Editor’s Note: Today’s post comes from Jonathan S. Jones is the inaugural Postdoctoral Scholar in Civil War History at Penn State’s George and Ann Richards Civil War Era Center in 2020-21, where he is currently preparing a book manuscript on opiate addiction in the Civil War era for publication. The project is derived from his dissertation on the same topic, defended at Binghamton University in June 2020. Jonathan’s recent publications include an article in The Journal of the Civil War Era’s June 2020 issue titled “Opium Slavery: Civil War Veterans and Opiate Addiction.” After Penn State, Jonathan will be joining the Department of History at Virginia Military Institute (VMI) as an Assistant Professor starting in August 2021. Connect with Jonathan on Twitter at @_jonathansjones or at jonathansjones.net.
In the American Civil War’s wake, thousands of veterans became “enslaved” to morphine, opium, and laudanum. These powerful and addictive medicines were used in nineteenth-century America to dull the pain of amputations, suppress diarrheal sicknesses, and help the war-weary cope with anxiety and depression. In fact, opiates were among Civil War America’s most widely prescribed medicines, and medical authorities considered them to be the most “indispensable drug[s] on the battlefield—important to the surgeon, as gunpowder to the ordnance.” Surgeons doled out opiates heavily to injured and sick soldiers. Without any real regulations on narcotics until the Progressive Era, many veterans simply kept on purchasing and consuming opiates after leaving the army.
But as Americans, then as now, widely recognized, opiate medicines have an unfortunate downside. Veterans who took the drugs for too long risked becoming addicted, with severe personal consequences. Men who developed addictions were widely condemned as “slaves” to opium and morphine, a common contemporary descriptor for opiate addiction that echoed the temperance and racial rhetoric of the day. As one Union veteran put it, after falling sick during the war, he soon became “a slave to the Habit of using Morphine, with not a ray of hope of ever being emancipated.”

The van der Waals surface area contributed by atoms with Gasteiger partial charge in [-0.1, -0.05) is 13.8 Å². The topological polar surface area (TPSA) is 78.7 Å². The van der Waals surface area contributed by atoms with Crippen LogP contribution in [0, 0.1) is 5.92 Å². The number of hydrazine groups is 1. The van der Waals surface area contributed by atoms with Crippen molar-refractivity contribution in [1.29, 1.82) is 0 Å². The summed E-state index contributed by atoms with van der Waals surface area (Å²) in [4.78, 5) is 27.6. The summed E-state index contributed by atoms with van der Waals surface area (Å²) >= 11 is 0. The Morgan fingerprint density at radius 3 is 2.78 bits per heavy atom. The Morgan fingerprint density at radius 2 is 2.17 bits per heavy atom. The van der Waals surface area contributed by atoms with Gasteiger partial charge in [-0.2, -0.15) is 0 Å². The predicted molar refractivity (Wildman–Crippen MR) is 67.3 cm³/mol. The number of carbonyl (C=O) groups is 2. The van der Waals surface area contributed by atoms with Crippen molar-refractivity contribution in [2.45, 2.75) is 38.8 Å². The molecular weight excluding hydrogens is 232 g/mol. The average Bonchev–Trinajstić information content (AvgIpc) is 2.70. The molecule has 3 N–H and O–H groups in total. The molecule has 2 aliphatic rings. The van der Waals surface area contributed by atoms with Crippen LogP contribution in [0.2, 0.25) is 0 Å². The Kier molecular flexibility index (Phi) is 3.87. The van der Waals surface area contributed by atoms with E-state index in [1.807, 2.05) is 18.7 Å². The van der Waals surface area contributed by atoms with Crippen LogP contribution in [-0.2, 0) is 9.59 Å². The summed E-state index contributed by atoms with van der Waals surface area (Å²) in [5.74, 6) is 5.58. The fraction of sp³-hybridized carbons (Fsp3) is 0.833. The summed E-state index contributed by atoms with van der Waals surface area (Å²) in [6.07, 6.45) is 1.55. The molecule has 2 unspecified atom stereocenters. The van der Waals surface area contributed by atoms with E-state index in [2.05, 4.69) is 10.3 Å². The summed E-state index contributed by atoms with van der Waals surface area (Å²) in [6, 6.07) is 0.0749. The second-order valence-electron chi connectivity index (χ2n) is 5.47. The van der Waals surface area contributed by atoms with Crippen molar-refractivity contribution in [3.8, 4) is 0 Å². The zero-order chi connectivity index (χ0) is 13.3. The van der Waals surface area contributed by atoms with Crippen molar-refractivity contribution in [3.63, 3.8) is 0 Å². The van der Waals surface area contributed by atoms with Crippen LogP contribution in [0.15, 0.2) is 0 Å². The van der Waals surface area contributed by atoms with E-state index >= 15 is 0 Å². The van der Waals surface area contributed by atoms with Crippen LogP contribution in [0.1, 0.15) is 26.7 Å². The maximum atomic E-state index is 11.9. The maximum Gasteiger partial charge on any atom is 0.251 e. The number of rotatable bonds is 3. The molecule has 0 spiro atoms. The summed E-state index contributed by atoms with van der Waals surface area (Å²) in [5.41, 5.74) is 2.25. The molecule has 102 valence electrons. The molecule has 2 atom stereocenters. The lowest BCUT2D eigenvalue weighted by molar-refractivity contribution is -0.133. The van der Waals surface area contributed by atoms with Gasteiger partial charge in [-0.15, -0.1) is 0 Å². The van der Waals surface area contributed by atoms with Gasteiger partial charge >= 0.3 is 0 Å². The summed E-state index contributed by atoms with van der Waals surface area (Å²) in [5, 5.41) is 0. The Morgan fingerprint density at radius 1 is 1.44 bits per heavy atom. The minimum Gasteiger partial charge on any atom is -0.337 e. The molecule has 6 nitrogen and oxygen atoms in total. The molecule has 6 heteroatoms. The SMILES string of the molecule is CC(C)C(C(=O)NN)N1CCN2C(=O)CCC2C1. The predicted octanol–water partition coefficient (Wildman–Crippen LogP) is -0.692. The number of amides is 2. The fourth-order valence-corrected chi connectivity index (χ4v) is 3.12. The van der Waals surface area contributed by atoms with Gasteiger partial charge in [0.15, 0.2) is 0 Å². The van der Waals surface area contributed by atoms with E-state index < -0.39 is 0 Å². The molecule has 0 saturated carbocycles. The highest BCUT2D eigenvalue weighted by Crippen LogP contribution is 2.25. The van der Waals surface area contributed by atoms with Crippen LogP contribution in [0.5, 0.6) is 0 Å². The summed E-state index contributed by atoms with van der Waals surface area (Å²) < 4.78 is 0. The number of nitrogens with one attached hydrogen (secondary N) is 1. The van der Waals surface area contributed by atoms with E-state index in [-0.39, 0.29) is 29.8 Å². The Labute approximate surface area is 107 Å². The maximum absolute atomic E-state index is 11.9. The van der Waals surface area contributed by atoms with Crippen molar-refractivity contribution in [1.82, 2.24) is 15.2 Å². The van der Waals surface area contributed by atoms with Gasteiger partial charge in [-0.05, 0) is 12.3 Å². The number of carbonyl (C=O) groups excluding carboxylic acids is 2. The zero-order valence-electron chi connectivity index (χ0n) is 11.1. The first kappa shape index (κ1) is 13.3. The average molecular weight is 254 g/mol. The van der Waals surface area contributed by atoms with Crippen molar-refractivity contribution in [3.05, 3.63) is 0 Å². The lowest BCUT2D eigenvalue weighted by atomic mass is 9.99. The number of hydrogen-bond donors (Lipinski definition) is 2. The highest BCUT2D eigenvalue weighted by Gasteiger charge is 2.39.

No mere colloquialism, “opium slavery” was a loaded term that, according to contemporary white Americans, signaled addicted veterans’ emasculation, moral degeneration, and even the loss of whiteness. Families and doctors thus looked on in horror as drug addiction destroyed men’s health while seemingly undermining character and manhood. As the Civil War veterans’ opioid crisis unfolded during between the 1860s and early twentieth century, its wide-ranging social, cultural, and medical implications alarmed the American public and state, and rattled the foundations of American medicine—themes I explore at length in my book manuscript on the topic, currently under revision.
Tentatively titled “Opium Slavery: Veterans and Addiction in the American Civil War Era,” my book manuscript is the first full-length study of Civil War America’s opioid addiction crisis. It uncovers the vast scale of the veterans’ addiction epidemic, as well as the deeply traumatic lived experience and negative outcomes of opiate addiction for Civil War veterans and their families. I also investigate the radical and surprising responses from the American healthcare sector and the state to the veterans’ addiction crisis. Ultimately, the manuscript illuminates America’s long, but often forgotten, history of opioid crises. The project also uncovers previously unknown facets of Civil War veterans’ postwar lives, significantly enhancing historians’ understanding of the gender and health crises stemming from the Civil War.